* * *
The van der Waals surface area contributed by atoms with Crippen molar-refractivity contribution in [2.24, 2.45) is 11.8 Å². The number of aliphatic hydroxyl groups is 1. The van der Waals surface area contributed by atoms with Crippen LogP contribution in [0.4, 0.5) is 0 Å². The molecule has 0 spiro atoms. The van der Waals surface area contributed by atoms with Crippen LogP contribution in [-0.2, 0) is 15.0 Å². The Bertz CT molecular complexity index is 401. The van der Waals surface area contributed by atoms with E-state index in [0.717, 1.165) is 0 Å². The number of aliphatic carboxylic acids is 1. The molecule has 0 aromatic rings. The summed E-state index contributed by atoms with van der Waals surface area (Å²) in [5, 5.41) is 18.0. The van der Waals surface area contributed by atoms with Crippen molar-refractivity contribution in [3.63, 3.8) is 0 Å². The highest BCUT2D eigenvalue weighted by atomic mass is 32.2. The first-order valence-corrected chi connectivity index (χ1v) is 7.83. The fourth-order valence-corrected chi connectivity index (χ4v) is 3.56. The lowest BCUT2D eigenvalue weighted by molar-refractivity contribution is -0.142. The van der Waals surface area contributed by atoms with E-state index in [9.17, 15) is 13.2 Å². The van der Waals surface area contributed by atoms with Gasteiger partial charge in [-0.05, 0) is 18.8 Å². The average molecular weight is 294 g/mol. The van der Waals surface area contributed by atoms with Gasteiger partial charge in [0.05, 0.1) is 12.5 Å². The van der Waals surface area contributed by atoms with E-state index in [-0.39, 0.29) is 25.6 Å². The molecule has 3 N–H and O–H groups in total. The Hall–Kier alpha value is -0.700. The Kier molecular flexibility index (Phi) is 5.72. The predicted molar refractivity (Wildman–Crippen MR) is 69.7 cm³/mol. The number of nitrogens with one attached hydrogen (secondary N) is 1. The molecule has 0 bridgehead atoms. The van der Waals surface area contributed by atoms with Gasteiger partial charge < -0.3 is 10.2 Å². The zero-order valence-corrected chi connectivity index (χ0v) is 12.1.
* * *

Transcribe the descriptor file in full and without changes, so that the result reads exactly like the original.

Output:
The van der Waals surface area contributed by atoms with Crippen molar-refractivity contribution in [2.24, 2.45) is 11.8 Å². The number of aliphatic hydroxyl groups is 1. The van der Waals surface area contributed by atoms with Crippen LogP contribution in [0.4, 0.5) is 0 Å². The molecule has 0 spiro atoms. The van der Waals surface area contributed by atoms with Crippen LogP contribution in [-0.2, 0) is 15.0 Å². The Bertz CT molecular complexity index is 401. The van der Waals surface area contributed by atoms with E-state index in [0.717, 1.165) is 0 Å². The number of aliphatic carboxylic acids is 1. The molecule has 0 aromatic rings. The summed E-state index contributed by atoms with van der Waals surface area (Å²) in [5, 5.41) is 18.0. The van der Waals surface area contributed by atoms with Crippen molar-refractivity contribution in [3.63, 3.8) is 0 Å². The highest BCUT2D eigenvalue weighted by atomic mass is 32.2. The first-order valence-corrected chi connectivity index (χ1v) is 7.83. The fourth-order valence-corrected chi connectivity index (χ4v) is 3.56. The lowest BCUT2D eigenvalue weighted by molar-refractivity contribution is -0.142. The van der Waals surface area contributed by atoms with E-state index in [9.17, 15) is 13.2 Å². The van der Waals surface area contributed by atoms with Gasteiger partial charge in [-0.05, 0) is 18.8 Å². The average molecular weight is 294 g/mol. The van der Waals surface area contributed by atoms with Gasteiger partial charge in [0.05, 0.1) is 12.5 Å². The van der Waals surface area contributed by atoms with E-state index in [-0.39, 0.29) is 25.6 Å². The molecule has 3 N–H and O–H groups in total. The Hall–Kier alpha value is -0.700. The Kier molecular flexibility index (Phi) is 5.72. The predicted molar refractivity (Wildman–Crippen MR) is 69.7 cm³/mol. The number of nitrogens with one attached hydrogen (secondary N) is 1. The molecule has 0 bridgehead atoms. The van der Waals surface area contributed by atoms with Gasteiger partial charge < -0.3 is 10.2 Å². The zero-order valence-corrected chi connectivity index (χ0v) is 12.1.